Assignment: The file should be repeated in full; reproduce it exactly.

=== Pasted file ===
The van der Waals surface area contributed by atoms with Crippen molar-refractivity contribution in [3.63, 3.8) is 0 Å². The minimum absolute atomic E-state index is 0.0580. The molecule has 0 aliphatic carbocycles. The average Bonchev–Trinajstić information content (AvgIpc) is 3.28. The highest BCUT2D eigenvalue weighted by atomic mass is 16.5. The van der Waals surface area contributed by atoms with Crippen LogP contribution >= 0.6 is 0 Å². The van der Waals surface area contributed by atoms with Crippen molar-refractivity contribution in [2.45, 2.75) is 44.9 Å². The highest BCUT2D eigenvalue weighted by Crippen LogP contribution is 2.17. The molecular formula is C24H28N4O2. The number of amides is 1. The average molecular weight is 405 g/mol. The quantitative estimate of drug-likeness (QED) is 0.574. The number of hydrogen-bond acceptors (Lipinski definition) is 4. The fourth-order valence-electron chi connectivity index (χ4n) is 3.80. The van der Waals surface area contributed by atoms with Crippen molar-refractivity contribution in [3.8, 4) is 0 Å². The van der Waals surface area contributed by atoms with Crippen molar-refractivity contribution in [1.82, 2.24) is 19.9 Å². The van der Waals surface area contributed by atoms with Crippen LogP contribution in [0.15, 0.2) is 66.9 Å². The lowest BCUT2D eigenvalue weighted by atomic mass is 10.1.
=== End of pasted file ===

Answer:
The van der Waals surface area contributed by atoms with Crippen molar-refractivity contribution in [3.63, 3.8) is 0 Å². The minimum absolute atomic E-state index is 0.0580. The molecule has 0 aliphatic carbocycles. The average Bonchev–Trinajstić information content (AvgIpc) is 3.28. The highest BCUT2D eigenvalue weighted by atomic mass is 16.5. The van der Waals surface area contributed by atoms with Crippen LogP contribution >= 0.6 is 0 Å². The van der Waals surface area contributed by atoms with Crippen molar-refractivity contribution in [2.45, 2.75) is 44.9 Å². The highest BCUT2D eigenvalue weighted by Crippen LogP contribution is 2.17. The molecular formula is C24H28N4O2. The number of amides is 1. The average molecular weight is 405 g/mol. The quantitative estimate of drug-likeness (QED) is 0.574. The number of hydrogen-bond acceptors (Lipinski definition) is 4. The fourth-order valence-electron chi connectivity index (χ4n) is 3.80. The van der Waals surface area contributed by atoms with Crippen molar-refractivity contribution in [3.8, 4) is 0 Å². The van der Waals surface area contributed by atoms with Crippen molar-refractivity contribution in [1.82, 2.24) is 19.9 Å². The van der Waals surface area contributed by atoms with Crippen LogP contribution in [0.15, 0.2) is 66.9 Å². The lowest BCUT2D eigenvalue weighted by atomic mass is 10.1.